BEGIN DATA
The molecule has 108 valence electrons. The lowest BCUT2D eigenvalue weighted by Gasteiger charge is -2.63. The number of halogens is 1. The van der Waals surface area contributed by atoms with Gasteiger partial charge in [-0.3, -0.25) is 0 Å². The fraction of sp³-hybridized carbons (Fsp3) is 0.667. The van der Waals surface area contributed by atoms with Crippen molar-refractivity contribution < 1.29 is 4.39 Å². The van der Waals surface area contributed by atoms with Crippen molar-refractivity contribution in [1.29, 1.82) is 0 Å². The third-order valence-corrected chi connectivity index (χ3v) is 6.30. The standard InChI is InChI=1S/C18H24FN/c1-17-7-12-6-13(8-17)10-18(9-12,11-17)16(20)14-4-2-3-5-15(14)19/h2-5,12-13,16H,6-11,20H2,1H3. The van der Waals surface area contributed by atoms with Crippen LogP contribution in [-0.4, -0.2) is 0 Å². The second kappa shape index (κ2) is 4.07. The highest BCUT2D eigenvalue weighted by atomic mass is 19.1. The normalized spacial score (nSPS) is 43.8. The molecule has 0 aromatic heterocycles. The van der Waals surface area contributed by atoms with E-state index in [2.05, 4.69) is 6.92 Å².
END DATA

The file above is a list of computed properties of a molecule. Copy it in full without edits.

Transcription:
The molecule has 108 valence electrons. The lowest BCUT2D eigenvalue weighted by Gasteiger charge is -2.63. The number of halogens is 1. The van der Waals surface area contributed by atoms with Gasteiger partial charge in [-0.3, -0.25) is 0 Å². The fraction of sp³-hybridized carbons (Fsp3) is 0.667. The van der Waals surface area contributed by atoms with Crippen molar-refractivity contribution < 1.29 is 4.39 Å². The van der Waals surface area contributed by atoms with Crippen molar-refractivity contribution in [1.29, 1.82) is 0 Å². The third-order valence-corrected chi connectivity index (χ3v) is 6.30. The standard InChI is InChI=1S/C18H24FN/c1-17-7-12-6-13(8-17)10-18(9-12,11-17)16(20)14-4-2-3-5-15(14)19/h2-5,12-13,16H,6-11,20H2,1H3. The van der Waals surface area contributed by atoms with Crippen LogP contribution in [-0.4, -0.2) is 0 Å². The second kappa shape index (κ2) is 4.07. The highest BCUT2D eigenvalue weighted by atomic mass is 19.1. The normalized spacial score (nSPS) is 43.8. The molecule has 0 aromatic heterocycles. The van der Waals surface area contributed by atoms with E-state index in [2.05, 4.69) is 6.92 Å².